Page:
Text of The Future of Food 2015-2030 Four scenarios examining possible futures of the food system in South...
The Future of Food 2015-2030 Four scenarios examining possible futures of the food system in South Africa
Developing the Transformative Scenarios These four scenarios seek to tell a connected set of stories about what the food system in South Africa might look like by 2030
Why were the scenarios created? The four scenarios called Transformative Scenarios were created to prompt a more coherent conversation about an effective food system for South Africa. The scenarios help to identify the choices organisations and individuals can make now, to adapt to anticipated challenges or to shape, together, the future of food in South Africa.
What are Transformative Scenarios? Transformative Scenarios are: about what could happen in the future, not about what will happen (forecasts) or what should happen (policy recommendations). created by a multi-stakeholder group of actors whose assumptions about current realities and future possibilities are likely to differ. What they produce together is enriched by their debates. designed to be relevant, plausible and clear, and responsive to current trends. But they are also challenging, a work of imagination to stretch current thinking. intended to stimulate dialogue about what could be done differently, both to adapt to an uncertain future and to transform it.
The Team The scenarios were developed by a team of about 50 unlikely allies from across the South African food industry, government, civil society and academia, including: The project was convened by the Southern Africa Food Lab (SAFL) in partnership with Stellenbosch University, WWF and the Ford Foundation. The exercise was facilitated by Reos in late 2014. DAFF AgriSA Massmart Oxfam National Treasury Pioneer Foods Co-operative and Policy Alternative Centre WWF Dept of Planning, Monitoring and Evaluation Tongaat Hullett Section 27 SANBI Business Leadership South Africa Ford Foundation Ernst & Young Wits Pegasys Pretoria University Department of Health Senwes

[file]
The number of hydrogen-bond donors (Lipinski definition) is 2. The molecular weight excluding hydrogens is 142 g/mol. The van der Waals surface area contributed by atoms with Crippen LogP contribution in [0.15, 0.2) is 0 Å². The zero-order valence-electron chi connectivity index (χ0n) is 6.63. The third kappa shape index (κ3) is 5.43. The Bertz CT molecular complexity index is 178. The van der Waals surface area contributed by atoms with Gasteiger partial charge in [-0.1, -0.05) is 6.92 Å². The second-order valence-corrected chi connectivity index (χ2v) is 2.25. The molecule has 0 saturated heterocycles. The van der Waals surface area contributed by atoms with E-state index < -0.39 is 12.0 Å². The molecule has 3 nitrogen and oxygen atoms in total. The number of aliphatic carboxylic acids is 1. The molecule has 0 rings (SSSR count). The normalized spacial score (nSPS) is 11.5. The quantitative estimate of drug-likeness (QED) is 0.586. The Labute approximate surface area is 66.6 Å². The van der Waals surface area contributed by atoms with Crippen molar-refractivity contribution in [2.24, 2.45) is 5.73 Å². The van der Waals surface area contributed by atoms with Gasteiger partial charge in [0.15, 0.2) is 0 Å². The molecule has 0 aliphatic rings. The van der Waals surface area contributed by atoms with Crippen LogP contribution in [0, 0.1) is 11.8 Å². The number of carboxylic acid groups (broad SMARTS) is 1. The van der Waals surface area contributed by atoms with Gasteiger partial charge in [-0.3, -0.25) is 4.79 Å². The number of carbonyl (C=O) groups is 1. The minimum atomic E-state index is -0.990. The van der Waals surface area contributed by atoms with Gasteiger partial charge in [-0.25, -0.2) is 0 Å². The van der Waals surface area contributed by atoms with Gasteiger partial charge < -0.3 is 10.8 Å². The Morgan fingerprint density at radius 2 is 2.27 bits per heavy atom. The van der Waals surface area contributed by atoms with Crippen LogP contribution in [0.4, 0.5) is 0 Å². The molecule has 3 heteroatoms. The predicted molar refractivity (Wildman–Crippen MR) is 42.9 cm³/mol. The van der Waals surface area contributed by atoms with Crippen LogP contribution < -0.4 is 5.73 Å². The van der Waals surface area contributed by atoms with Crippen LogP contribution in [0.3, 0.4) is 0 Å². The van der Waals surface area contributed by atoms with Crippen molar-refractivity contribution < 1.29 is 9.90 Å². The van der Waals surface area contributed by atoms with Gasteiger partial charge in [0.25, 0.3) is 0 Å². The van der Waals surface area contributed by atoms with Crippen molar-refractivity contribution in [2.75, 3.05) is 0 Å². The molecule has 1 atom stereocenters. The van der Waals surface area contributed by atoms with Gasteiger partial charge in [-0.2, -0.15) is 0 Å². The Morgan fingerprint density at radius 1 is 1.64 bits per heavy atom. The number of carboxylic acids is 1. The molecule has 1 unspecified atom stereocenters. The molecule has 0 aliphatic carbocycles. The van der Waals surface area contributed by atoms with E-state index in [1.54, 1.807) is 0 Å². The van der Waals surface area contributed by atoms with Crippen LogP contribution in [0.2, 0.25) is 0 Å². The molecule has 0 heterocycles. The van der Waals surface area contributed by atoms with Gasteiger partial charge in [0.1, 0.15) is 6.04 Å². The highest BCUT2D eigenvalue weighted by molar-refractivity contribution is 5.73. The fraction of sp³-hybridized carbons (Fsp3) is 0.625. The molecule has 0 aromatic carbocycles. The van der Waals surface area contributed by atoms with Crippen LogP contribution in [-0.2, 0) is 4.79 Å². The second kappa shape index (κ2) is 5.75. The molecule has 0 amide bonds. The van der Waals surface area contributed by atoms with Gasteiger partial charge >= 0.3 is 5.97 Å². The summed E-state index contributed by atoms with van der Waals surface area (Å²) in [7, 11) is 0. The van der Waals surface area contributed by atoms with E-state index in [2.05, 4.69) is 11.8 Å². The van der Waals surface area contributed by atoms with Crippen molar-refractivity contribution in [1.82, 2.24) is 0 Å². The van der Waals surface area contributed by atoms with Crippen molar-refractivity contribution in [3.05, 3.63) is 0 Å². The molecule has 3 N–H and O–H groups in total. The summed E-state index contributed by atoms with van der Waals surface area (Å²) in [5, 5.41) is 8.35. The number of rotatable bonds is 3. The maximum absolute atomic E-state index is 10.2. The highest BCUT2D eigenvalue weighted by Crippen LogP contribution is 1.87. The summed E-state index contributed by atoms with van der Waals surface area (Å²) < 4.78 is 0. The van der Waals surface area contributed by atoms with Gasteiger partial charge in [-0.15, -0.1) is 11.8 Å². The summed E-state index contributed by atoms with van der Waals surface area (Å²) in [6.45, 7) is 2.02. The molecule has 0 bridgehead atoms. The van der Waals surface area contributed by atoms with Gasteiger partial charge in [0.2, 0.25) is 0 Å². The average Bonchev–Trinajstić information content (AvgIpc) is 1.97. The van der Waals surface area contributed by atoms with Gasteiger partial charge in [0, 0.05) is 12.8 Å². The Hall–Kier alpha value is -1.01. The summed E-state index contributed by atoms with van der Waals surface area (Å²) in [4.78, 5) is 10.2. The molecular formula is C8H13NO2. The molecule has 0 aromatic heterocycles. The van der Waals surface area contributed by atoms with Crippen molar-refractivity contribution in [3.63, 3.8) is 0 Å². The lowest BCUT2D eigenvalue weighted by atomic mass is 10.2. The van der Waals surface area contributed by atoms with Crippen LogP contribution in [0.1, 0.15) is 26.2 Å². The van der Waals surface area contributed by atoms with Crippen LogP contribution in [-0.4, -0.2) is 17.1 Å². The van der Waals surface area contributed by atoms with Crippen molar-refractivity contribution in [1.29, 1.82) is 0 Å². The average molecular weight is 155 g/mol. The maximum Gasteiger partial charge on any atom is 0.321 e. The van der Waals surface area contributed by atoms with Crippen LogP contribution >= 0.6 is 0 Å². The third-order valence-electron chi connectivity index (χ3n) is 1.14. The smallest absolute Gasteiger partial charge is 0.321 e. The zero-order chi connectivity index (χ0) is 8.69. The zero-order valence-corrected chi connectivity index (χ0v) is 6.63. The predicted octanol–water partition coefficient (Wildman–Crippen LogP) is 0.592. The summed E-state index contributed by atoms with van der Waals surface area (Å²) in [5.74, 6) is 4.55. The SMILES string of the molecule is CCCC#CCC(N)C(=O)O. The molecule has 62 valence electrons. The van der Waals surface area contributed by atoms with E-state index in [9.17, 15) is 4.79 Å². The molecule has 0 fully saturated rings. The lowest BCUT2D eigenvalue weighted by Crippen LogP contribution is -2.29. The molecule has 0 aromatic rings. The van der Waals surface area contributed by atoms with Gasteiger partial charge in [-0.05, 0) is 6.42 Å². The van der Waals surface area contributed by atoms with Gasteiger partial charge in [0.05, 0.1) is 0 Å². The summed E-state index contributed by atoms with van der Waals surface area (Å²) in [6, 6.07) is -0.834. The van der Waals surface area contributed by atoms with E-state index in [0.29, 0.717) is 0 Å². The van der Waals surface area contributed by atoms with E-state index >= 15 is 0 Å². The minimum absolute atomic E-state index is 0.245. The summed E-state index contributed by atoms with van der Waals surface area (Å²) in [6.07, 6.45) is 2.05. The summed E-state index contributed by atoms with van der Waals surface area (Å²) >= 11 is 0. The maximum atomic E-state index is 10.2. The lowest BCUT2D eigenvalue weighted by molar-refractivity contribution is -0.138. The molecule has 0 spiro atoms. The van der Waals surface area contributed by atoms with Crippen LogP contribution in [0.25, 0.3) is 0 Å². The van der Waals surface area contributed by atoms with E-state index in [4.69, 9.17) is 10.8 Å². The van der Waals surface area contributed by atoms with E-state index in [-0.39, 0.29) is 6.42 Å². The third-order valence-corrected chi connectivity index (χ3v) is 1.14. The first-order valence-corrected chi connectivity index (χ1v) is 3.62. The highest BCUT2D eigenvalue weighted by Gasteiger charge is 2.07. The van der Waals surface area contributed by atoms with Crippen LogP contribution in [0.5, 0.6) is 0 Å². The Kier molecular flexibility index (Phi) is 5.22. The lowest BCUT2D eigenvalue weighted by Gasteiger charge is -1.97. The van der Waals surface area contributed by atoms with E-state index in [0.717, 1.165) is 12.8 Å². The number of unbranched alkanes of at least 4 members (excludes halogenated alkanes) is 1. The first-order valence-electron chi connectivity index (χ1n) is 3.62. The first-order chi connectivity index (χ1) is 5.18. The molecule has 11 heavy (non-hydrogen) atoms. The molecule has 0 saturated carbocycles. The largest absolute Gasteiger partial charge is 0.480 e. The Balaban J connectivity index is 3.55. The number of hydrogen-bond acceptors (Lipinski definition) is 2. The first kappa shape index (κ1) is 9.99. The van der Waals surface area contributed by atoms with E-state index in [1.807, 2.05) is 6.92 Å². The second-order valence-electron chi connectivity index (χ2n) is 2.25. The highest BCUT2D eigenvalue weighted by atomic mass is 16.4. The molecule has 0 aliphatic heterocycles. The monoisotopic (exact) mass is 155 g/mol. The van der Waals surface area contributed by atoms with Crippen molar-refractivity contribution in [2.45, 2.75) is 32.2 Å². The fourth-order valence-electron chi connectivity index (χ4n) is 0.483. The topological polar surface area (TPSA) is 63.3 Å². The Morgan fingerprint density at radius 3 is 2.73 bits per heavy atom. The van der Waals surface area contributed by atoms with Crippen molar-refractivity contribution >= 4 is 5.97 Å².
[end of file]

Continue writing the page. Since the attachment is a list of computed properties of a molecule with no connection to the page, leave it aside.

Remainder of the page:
What do we mean by the food system? The food system includes all the components involved in production, processing, distribution, consumption and waste. A sustainable food system takes into consideration environmental, social and economic impacts and provides nutritious food for all. It includes: Inputs, mechanisms, and structures for the production (land, water, crops, marine stocks), processing, distribution, access, preparation, consumption, metabolism and waste of food. Participants in the food system, including producers, fishers, industries, labour, governments, purchasers (retailers and buyers, brands, manufacturers, traders), communities and consumers. Social issues inherent in food equity, food justice and food sovereignty, and political and spatial considerations on local, regional, national and global levels.